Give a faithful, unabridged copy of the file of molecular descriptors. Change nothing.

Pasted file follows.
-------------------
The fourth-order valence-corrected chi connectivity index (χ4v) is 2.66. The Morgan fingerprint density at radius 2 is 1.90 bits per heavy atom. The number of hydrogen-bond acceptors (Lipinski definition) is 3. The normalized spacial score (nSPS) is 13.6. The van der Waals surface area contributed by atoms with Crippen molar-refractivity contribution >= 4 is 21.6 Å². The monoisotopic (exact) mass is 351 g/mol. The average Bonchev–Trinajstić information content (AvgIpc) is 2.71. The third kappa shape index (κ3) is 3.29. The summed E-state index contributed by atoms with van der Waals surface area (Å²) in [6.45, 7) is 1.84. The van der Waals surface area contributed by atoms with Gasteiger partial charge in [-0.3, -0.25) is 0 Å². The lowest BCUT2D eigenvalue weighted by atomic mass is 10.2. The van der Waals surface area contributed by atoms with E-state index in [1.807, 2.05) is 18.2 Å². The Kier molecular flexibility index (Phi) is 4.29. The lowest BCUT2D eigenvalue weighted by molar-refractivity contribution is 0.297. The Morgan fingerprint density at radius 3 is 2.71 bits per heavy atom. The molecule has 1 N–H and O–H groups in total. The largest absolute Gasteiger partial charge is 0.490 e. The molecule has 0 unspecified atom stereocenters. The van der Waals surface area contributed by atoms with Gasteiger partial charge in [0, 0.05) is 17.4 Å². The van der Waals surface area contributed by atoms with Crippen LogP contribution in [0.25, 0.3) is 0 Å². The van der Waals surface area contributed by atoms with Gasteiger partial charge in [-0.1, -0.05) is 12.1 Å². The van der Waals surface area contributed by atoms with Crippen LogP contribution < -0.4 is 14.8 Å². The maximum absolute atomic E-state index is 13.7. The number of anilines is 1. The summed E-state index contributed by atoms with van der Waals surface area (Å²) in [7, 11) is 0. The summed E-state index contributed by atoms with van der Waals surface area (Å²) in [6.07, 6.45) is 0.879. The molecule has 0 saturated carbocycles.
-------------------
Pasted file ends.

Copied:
The fourth-order valence-corrected chi connectivity index (χ4v) is 2.66. The Morgan fingerprint density at radius 2 is 1.90 bits per heavy atom. The number of hydrogen-bond acceptors (Lipinski definition) is 3. The normalized spacial score (nSPS) is 13.6. The van der Waals surface area contributed by atoms with Crippen molar-refractivity contribution >= 4 is 21.6 Å². The monoisotopic (exact) mass is 351 g/mol. The average Bonchev–Trinajstić information content (AvgIpc) is 2.71. The third kappa shape index (κ3) is 3.29. The summed E-state index contributed by atoms with van der Waals surface area (Å²) in [6.45, 7) is 1.84. The van der Waals surface area contributed by atoms with Gasteiger partial charge in [-0.3, -0.25) is 0 Å². The lowest BCUT2D eigenvalue weighted by atomic mass is 10.2. The van der Waals surface area contributed by atoms with E-state index in [1.807, 2.05) is 18.2 Å². The Kier molecular flexibility index (Phi) is 4.29. The lowest BCUT2D eigenvalue weighted by molar-refractivity contribution is 0.297. The Morgan fingerprint density at radius 3 is 2.71 bits per heavy atom. The molecule has 1 N–H and O–H groups in total. The largest absolute Gasteiger partial charge is 0.490 e. The molecule has 0 unspecified atom stereocenters. The van der Waals surface area contributed by atoms with Gasteiger partial charge in [0, 0.05) is 17.4 Å². The van der Waals surface area contributed by atoms with Crippen LogP contribution in [0.25, 0.3) is 0 Å². The van der Waals surface area contributed by atoms with Gasteiger partial charge in [-0.1, -0.05) is 12.1 Å². The van der Waals surface area contributed by atoms with Crippen LogP contribution < -0.4 is 14.8 Å². The maximum absolute atomic E-state index is 13.7. The number of anilines is 1. The summed E-state index contributed by atoms with van der Waals surface area (Å²) in [7, 11) is 0. The summed E-state index contributed by atoms with van der Waals surface area (Å²) in [6.07, 6.45) is 0.879. The molecule has 0 saturated carbocycles.